The addin computes approximate values for the steadystate measures when the arrival or service processes are not required to have exponential distributions. To add a nonMarkovian queueing model on the worksheet, place the cursor at a cell where the model is to be described and select Add NonMarkov from the menu. The dialog box below allows entry of the parameters of the model. This model does not require the interarrival and service distributions to have exponential distributions. Rather, the model requires the specification of the coefficient of variation (COV) of the arrival and service process. The COV for arrivals is the standard deviation for time between arrivals divided by the mean time between arrivals . For an exponential distribution the COV is 1. Distributions with less variability than the exponential have COV < 1, while distributions with more variability have COV > 1. The service process COV is the standard deviation of the service time divided by the mean service time.

Example: An order picking process
An order picking process in a warehouse gets calls for service at an average rate of 8.5 per hour. The average time to fill the order is 0.1 hours. For analysis purposes assume both times are exponentially distributed. Analyzing the system as an M/M/1 queue, the average time in the queue is 0.5667 hours. An opportunity arises to reduce the variability of the process for filling orders. The inventory manager wonders if the change is worth the cost. To analyze this problem we select the NonMarkov option from the menu. The dialog below defines the parameters of the model. The name, arrival rate, service rate and number of channels are entered in the appropriate boxes. The approximation does not apply to finite queues or finite populations, so these options are not present. If the replication entry is greater than 1, the number entered determines the number of queueing models put on the worksheet. We illustrate the presentation of three replications below. 
The check boxes on the dialog determine optional presentation of the steady state results. Checking the "show titles" box causes titles to be added to the worksheet. When defining a series of queueing models in sequential cells, it is useful to show the titles for the first model, and then skip the titles for the remaining models. The set of results for the NonMarkovian case is smaller than those available for Poisson queues. This is partially due to the restriction against finite queues and finite populations, making some results not relevant. The approximations used do not allow the computation of state probabilities. The results for three replications of the queueing model is shown below. When the models were created on the worksheet all had the default parameters shown for Que2_1. To illustrate the effect of changing reducing the variability in the service times, we changed the COV to illustrate reduced variability in the second model and no variability in the third. In general the numbers and time in the queue decrease as variability decreases. Note that with COV of 1, the distribution is actually Markovian (Poisson process). Thus we see an M in the type designation when the COV is 1. It is clear from the results that reducing variability in the service process causes decreased time in the queue. The mean time in service does not change because that is fixed by the data and unaffected by the variability.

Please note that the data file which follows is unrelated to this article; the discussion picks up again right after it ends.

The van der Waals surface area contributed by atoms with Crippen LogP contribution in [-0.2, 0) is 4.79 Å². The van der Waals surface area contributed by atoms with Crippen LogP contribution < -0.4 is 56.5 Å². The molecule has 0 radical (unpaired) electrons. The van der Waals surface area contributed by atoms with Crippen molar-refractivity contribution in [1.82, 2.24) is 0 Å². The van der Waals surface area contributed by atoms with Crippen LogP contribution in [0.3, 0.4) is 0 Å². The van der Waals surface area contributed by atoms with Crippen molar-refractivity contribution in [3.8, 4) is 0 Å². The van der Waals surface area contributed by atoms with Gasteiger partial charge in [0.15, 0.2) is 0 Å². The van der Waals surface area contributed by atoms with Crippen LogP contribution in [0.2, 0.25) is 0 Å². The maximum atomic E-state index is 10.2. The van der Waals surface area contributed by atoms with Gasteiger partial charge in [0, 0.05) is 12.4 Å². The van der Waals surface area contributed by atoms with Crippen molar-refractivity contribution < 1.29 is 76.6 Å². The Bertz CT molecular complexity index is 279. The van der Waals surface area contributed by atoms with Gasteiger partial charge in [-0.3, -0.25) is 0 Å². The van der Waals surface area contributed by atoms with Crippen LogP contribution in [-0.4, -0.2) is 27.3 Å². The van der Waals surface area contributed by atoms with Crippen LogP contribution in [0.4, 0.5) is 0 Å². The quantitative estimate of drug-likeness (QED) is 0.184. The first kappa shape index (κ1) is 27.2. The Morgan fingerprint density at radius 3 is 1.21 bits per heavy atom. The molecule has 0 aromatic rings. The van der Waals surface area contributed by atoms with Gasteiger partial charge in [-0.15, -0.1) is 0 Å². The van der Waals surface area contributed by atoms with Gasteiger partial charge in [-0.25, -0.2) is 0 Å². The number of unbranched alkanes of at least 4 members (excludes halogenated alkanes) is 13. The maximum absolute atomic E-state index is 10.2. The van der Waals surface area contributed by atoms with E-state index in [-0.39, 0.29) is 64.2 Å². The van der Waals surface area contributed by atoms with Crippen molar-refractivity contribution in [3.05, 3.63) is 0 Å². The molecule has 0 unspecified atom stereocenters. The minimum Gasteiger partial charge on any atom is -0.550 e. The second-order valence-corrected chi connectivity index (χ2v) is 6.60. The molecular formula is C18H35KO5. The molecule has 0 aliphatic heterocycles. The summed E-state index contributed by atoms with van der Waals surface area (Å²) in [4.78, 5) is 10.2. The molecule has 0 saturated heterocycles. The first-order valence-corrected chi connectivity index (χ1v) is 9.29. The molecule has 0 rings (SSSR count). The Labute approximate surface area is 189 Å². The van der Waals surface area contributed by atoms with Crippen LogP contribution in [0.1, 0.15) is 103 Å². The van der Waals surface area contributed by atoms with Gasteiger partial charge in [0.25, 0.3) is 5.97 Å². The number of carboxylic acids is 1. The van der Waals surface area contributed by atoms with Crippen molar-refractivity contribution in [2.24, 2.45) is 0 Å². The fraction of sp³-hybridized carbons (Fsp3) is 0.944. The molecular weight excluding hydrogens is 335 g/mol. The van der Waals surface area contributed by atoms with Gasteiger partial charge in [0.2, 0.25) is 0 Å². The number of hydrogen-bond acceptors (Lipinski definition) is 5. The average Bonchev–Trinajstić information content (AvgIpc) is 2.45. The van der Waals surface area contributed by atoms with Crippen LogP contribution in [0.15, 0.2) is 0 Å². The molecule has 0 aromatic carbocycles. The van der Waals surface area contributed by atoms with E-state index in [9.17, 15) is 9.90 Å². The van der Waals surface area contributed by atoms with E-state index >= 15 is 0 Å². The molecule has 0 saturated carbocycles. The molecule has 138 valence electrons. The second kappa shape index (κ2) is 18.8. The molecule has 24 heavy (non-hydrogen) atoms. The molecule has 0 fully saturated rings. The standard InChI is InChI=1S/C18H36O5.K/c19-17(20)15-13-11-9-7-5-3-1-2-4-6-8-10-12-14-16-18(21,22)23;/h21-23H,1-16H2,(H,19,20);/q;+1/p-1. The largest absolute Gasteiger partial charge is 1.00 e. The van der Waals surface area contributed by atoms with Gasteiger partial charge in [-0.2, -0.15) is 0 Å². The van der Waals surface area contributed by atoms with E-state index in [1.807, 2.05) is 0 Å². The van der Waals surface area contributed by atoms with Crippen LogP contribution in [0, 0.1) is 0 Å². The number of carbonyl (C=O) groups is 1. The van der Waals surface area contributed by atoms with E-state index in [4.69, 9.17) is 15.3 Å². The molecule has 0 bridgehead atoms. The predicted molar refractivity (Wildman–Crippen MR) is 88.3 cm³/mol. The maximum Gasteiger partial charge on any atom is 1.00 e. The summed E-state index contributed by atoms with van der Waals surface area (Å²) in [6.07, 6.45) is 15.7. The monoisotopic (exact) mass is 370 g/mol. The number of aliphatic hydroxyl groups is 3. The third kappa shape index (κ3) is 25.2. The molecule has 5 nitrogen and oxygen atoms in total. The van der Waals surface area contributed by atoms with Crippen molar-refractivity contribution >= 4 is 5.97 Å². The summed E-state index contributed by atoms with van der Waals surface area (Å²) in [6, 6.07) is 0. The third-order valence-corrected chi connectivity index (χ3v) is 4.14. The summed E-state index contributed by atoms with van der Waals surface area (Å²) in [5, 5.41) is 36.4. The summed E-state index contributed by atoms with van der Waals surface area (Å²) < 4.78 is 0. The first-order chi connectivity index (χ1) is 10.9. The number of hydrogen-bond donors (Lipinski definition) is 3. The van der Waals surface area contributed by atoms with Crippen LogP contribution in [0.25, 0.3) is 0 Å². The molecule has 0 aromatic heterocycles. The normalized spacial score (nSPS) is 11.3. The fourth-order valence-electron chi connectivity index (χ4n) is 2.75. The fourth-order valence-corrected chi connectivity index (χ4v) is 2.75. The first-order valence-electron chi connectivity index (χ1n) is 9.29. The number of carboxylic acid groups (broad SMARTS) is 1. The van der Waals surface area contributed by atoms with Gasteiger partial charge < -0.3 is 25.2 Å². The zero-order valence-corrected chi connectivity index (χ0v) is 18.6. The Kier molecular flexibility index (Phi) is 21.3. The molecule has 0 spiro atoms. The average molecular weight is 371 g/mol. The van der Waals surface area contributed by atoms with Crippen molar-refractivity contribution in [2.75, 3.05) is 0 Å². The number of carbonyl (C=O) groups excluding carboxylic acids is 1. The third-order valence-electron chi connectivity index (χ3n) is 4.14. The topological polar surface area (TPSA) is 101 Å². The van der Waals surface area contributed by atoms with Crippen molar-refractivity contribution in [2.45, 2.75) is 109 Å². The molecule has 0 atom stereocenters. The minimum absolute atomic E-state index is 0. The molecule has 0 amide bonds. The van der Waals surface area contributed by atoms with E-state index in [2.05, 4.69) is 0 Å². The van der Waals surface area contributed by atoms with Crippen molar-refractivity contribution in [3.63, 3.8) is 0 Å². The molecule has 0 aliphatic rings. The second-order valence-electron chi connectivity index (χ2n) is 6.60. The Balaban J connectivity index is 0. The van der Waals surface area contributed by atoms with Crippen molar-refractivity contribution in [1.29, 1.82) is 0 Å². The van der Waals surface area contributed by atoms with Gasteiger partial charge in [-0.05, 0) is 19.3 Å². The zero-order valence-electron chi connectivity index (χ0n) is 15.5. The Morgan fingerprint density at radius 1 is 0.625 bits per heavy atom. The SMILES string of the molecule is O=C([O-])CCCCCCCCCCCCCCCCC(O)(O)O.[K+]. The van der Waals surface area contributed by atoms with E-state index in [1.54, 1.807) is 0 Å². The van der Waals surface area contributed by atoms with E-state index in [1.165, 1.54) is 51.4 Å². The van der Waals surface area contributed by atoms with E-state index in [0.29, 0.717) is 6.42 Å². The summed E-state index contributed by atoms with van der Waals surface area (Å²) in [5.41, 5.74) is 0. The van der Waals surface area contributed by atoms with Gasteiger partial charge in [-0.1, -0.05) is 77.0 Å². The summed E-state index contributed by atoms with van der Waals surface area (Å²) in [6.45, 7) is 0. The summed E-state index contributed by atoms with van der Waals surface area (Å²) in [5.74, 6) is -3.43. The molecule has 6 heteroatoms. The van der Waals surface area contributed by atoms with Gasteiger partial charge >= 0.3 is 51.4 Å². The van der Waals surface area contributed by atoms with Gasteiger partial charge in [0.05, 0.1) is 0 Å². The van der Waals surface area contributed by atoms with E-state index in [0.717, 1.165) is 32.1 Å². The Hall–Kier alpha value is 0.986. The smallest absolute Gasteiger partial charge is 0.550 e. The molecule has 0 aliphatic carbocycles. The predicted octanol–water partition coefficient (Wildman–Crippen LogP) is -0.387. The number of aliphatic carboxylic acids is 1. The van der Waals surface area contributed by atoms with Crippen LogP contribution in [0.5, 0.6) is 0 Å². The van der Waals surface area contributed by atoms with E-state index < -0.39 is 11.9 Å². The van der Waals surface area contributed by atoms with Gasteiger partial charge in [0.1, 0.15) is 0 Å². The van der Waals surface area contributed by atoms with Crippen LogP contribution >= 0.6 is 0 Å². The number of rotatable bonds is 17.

Using Solver to Obtain more Throughput
We wonder whether the benefits of the reduced variability could be used to obtain more throughput, rather than reduced queues. That is, we want to increase the arrival rate in the second two systems to obtain a time in the queue equal to 0.567. This is indeed possible as shown in the analysis below. Note that for the systems in columns I and J, the arrival rates have been increased substantially while the time in the queue remains at 0.567. 
This analysis was performed using the Excel Solver, called from the Solver command on the Tools menu of Excel. The Solver dialog shown below is set up to obtain the solution in column I above. The target cell, I13, holds the mean time in the queue. The changing cell, the cell I3, holds the arrival rate. We have asked Solver to find the value of the arrival rate that gives a mean queue time of 0.5667. When performing the analysis it was necessary to give an initial value larger than the ultimate solution of 9.006. With a smaller initial value, Solver tried arrival rates greater than 10 and the procedure stopped because the system is unstable for arrival rates greater than 10. 
Reducing Variability of Both Arrival and Service Processes
Reducing the variability of both the interarrival times and service times further reduces the time in the queue as shown below. The results of column N show that by cutting the COV to 0.5 reduces the queue time by about 1/4. Reducing the COV's for both processes to 1/10 the original value reduces the queue time by 1/100. 
Again we investigate the possibility of increased throughput while keeping queue time as a constant. We used Solver as previously described to obtain the results below. The arrival rate for the third case is at almost the theoretical maximum of 10. 
When both COV are equal to 1 the system can be analyzed with no approximation using the Poisson queueing formulas. The formulas used by the NonMarkovian analysis are also accurate for M/G/1 systems. For all other systems, the results are approximate. 
Operations
Research Models and Methods
by Paul A. Jensen and Jon Bard, University of Texas, Copyright
by the Authors